Despite his early success, Astin decided to leave acting to complete high school and attend college. He, however, soon left college and resumed his acting career in 1992 with the supporting role of Beverly D'Angelo's son, Dennis, in “A Child Lost Forever,” a NBC television film about child abuse. He also played the role of Charlie Gallagher in two episodes of the dramatic series “Brooklyn Bridge” (1992-1993). Astin revisited the big screen in 1994 to star as Will Stoneman in the Disney adventure “Iron Will,” with Kevin Spacey and David Ogden Stiers and next appeared in Lawrence Kasdan's “Wyatt Earp” (also 1994), which starred Kevon Costner. He then made a cameo appearance in his brother Sean's starring vehicle “Harrison Bergeron” (1995, TV) and was reunited with his “A Child Lost Forever” costar Beverly D'Angelo for the TV film “Widow's Kiss” (1996) before costarring as the grandson of Shirley MacLaine in “The Evening Star” (1996), a disappointing installment to James L Brooks' hit “Terms of Endearment” (1984). Although his next film, the Richard Attenborough directed “In Love and War” (1996), was also a box office dud, the actor did earn some notice for his portrayal of Henry Villard in the film.
Astin spent the rest of the decade costarring with Laurie Metcalf and Peter MacNeill in the based-on-true story television movie “The Long Island Incident” (1998), joined Chloë Sevigny, Kate Beckinsale and Chris Eigeman in “The Last Days of Disco” (1998) and portrayed Jonathan Daniels in the award nominated civil rights drama TV film “Selma, Lord, Selma” (1999). Also in 1999, he appeared in “The Mating Habits of the Earthbound Human.”
A guest spot in an episode of “The Outer Limits” and a starring role in the Eric Bross directed thriller “Stranger Than Fiction” (both 2000) marked Astin's opening work in the new millennium. During the next few years, he could be seen in the TV films “Laughter on the 23rd Floor” (2001, opposite Nathan Lane) and “Everything But the Girl” (2001) as well as in such movies as “The Zeros” (2001), “The Month of August” (2002), “Two Days” (2003, with Paul Rudd and Donal Logue) and “How to Deal” (2003, starred Mandy Moore and Allison Janney). He also returned to series TV as a regular in the short lived legal drama “First Years” (NBC, 2001), in which he was cast as Warren Harrison. The show also starred Samantha Mathis, Bruce Winant and Kevin Connolly.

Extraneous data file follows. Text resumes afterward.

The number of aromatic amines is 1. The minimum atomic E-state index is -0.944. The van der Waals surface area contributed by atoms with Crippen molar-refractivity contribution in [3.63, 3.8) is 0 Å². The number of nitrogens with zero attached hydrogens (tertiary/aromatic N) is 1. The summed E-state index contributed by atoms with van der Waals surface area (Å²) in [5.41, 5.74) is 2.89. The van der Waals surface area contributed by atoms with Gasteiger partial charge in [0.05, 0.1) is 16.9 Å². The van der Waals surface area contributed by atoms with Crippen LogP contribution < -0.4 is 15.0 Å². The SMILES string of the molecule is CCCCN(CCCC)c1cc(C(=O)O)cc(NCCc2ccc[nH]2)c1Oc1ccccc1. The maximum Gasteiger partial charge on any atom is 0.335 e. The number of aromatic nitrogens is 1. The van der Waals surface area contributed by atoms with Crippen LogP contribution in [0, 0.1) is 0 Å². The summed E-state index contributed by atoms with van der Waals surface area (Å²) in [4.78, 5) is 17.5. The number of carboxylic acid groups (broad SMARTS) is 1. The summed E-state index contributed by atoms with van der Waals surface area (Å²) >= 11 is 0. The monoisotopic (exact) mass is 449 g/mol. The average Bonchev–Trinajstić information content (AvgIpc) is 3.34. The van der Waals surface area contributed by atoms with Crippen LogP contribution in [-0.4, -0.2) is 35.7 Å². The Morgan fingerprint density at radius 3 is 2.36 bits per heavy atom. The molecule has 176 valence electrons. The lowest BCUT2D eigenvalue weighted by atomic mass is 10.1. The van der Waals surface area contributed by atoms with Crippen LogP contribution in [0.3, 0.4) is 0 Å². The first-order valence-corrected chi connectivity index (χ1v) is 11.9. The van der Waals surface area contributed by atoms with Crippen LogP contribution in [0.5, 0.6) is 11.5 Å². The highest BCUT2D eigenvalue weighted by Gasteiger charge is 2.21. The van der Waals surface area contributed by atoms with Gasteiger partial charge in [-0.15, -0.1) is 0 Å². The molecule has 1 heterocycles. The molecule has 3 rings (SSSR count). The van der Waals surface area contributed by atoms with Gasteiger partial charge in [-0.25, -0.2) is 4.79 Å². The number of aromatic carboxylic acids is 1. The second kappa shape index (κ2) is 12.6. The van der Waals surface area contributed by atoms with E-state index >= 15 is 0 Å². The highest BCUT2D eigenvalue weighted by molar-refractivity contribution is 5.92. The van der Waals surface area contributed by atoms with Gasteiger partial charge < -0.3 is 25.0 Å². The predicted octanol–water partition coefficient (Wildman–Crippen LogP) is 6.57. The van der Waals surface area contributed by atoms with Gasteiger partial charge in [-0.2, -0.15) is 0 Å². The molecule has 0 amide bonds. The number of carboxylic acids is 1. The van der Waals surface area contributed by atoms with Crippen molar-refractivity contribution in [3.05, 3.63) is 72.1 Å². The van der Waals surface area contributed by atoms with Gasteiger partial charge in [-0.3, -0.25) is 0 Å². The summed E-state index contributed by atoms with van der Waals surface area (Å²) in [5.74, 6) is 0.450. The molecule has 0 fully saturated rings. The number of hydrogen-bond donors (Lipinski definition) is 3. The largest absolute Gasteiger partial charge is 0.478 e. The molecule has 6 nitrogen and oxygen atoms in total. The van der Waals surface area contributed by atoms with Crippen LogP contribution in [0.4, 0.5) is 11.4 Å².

Next up for Astin, he costarred with Marguerite Moreau in the surfing movie “Off the Lip” (2004), was cast opposite January Jones in the based-on-novel television movie “Love's Enduring Promise” (2004), from which he jointly nabbed a Camie award from the 2005 Character and Morality in Entertainment, and was seen in the movies “In from the Night” (TV), “Duncan Removed” and “Military Intelligence and You” (all 2006). He also guest starred in such TV series as “Lost” (2005), “House M.D.,” “Pepper Dennis” and “Justice” (all 2006). In 2007, he appeared as Chip Dolan in the sport themed movie “The Final Season,” which starred his brother Sean as Kent Stock, and made a guest appearance as Brandon in an episode of '”My Name Is Earl” called “Get a Real Job.” He then appeared in an episode of the series “Psych” (2009).
Character and Morality in Entertainment: Camie, “Love's Enduring Promise,” 2005
Young Artist: Best Young Supporting Actor in a Television Series, “The Facts of Life,” 1986